President Obama called India's prime minister Wednesday morning to offer his condolences three days after a right-wing extremist killed six people, including Indian nationals, at a Sikh temple in Wisconsin.
Obama called Manmohan Singh to “convey the solidarity of the American people” and to reiterate “that the Sikh community is an essential and vibrant part of the American family,” according to a White House readout of the call. “The President also underscored that the incident is particularly tragic because it took place in a house of worship,” according to the readout.
“The two leaders re-affirmed their nations’ commitment to the shared values of pluralism, religious freedom, and freedom of worship,” the readout says.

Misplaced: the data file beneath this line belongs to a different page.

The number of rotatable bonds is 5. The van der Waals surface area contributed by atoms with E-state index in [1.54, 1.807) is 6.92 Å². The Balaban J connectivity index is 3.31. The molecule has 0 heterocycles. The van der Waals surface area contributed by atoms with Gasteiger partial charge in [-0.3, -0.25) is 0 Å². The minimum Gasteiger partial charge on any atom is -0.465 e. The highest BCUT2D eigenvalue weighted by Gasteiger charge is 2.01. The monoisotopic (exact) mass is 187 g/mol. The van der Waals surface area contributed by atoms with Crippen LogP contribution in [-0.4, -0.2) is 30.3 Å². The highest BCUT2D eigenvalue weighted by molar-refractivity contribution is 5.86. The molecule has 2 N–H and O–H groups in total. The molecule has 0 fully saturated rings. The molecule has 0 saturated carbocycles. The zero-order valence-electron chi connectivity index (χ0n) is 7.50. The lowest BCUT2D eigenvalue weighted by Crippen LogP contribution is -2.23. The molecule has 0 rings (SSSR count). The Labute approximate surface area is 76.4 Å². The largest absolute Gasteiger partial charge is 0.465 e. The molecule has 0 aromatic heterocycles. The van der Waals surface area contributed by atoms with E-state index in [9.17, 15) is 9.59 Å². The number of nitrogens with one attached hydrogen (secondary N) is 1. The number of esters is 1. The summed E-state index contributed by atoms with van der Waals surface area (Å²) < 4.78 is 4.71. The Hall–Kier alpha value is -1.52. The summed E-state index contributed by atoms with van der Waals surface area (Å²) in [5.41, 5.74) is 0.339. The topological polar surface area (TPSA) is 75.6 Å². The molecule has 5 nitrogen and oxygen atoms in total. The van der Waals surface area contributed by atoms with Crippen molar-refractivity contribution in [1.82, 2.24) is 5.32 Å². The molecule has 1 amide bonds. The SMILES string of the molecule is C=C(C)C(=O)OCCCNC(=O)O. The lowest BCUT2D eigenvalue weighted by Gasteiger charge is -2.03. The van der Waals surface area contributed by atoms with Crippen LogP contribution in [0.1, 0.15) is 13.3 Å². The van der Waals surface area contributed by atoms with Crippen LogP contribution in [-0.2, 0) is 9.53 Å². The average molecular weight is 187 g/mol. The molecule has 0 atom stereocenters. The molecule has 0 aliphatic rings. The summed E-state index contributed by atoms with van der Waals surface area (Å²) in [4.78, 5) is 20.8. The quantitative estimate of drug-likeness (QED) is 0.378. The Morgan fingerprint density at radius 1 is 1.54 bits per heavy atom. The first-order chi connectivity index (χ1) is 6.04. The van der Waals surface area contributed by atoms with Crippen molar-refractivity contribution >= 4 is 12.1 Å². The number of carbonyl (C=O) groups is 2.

Obama's call comes two days after Secretary of State Hillary ClintonHillary Rodham ClintonFederal judge kills recount effort in Michigan Keith Ellison is the leader the DNC needs Overnight Cybersecurity: Retired general picked to head DHS | Graham vows to probe Russian election interference MORE called Indian Foreign Minister S.M. Krishna to assuage concerns about Sikhs's safety in the United States.
"An assurance to the Indian community has to come out from the Obama administration that their interests are going to be safe," Krishna said, according to Indian news reports.